by Christopher Conner, President of Franchise Marketing Systems
Franchising is a long term growth model which has been proven to effectively duplicate business models the world over. In 2017, it is expected that the franchise industry will add a new 11,500 locations and outlets across all of the brands in the market, that’s a lot of new burger, fitness, tax and burrito joints popping up on street corners. Franchising has for a long time now been one of the primary ways to take a brand to market in as many towns and with as much exposure as possible. Three totally different businesses in completely different markets exemplify the amazing effectiveness of franchising done right. Orange Theory, a new fitness brand on the market just surpassed 1,000 units in a five year time frame, Creamistry, an ice cream model exceeded 300 units in only three years and Restoration 1 was able hit 200 units in six years. What makes the franchise model so appealing to business owners is the concept of scale and leverage. There are typically several key factors that limit a business’ growth and franchising can address each of them.
So many times, great ideas never get the opportunity to be shared with a broader market as the owner/operator doesn’t let go of enough control to allow the business to grow without their hands all over it. Business owners great concepts die on the vine because the owner is too afraid to the let the idea blossom. Like a grumpy old man they fire employees because no one can do it as well as they can, they don’t teach others what makes the brand special for fear of someone taking the idea and the business dies along with the owner over time. Franchising is a marketing mechanism that allows a business to leverage independent ownership through franchise investors. Franchisees put their own money into the business and work in the location they own in most cases. This vested owner operator mentality gives the brand a dedication and commitment you only get from someone who has their own skin in the game. Franchisees operate the business with the same intensity and focus that the original entrepreneur would have in their own market. The customer gets a better, more consistent experience that only comes from someone with passion and fear with everything riding on the success of the business. Franchisees, unlike W-2’d managers, watch Yelp reviews like a hawk and respond diligently to keep their customer base coming back for more.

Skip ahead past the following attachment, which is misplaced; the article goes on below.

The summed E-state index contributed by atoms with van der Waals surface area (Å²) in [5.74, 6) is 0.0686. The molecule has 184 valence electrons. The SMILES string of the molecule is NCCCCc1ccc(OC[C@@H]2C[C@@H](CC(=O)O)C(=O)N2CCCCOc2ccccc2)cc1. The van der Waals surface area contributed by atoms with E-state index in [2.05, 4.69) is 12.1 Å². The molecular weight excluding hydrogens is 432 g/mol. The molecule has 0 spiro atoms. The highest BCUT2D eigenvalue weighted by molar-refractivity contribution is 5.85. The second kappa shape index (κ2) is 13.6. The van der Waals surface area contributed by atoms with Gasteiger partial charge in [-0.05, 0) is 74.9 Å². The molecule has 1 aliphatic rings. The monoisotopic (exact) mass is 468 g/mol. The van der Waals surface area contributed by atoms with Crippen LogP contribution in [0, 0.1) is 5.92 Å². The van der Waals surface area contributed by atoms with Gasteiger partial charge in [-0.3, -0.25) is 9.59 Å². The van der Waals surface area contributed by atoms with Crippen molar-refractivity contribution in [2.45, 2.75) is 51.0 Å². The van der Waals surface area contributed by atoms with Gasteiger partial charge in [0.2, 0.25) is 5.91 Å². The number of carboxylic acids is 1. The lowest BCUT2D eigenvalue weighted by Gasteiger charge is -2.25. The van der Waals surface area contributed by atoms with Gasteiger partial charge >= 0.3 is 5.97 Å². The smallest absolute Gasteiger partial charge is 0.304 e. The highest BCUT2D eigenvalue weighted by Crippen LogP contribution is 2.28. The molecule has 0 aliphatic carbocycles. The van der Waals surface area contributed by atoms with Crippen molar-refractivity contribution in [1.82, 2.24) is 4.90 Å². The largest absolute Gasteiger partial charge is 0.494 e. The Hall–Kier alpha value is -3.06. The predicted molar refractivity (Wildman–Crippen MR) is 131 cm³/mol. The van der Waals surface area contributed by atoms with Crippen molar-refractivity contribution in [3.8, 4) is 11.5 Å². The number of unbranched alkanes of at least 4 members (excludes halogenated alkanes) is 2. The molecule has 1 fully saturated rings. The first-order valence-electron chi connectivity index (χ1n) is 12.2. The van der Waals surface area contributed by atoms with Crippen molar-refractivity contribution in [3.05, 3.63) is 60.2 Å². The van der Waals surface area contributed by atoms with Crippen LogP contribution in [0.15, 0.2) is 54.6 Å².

Franchise growth also allows a business owner to bring capital into the business through franchise investment. This can also be true with traditional investors, but then the downside is an owner ends up giving out the equity they have in the business and losing long term gains and control of the business. When franchisees invest in a franchise, they own 100% of their business, but 0% of the Franchisor. Although the two entities are tied together and share intellectual property, the franchisor has ultimate decision making power in how the business is managed. Franchisees invest in the business knowing that they are owning a separate entity from the franchisor and must abide by the rules and conditions of the franchise to be part of the brand.
This combination of allowing vested talent and money to flow into a brand is the fuel that powers so many of these companies forward and into the lives of all of us consumers. But when is the right time to consider franchising a business? It certainly isn’t when the business is an idea, the concept needs to be proven and put into practice so that you know what you are selling to franchise investors works and gives them a high likelihood of success in their town. Franchising also requires great systems so that you can replicate the model and then provide support to the franchisees after they open. If you are still taking paper orders over the counter at your restaurant, it might be time to look into a solid POS system before you franchise your business.
What about new customer acquisition, do you have a way to help franchisees get business and customers coming to their location? Some businesses rest on their laurels and customers come just because the place has always been there, a franchisee needs a solid franchise marketing system to generate awareness and drive revenues. Generally, the market will tell you when it’s time to franchise your business model. People will ask you about opening a location in their area, investing in the business or flat out if they can buy a franchise, that is when you know it’s time to look into the franchise model seriously.
Christopher Conner, President of Franchise Marketing Systems, has spent the last decade in the franchise industry working with several hundred different franchise systems in management, franchise sales and franchise development work. His experience ranges across all fields of franchise expertise with a focus in franchise marketing and franchise sales but includes work in franchise strategic planning, franchise research and franchise operations consulting.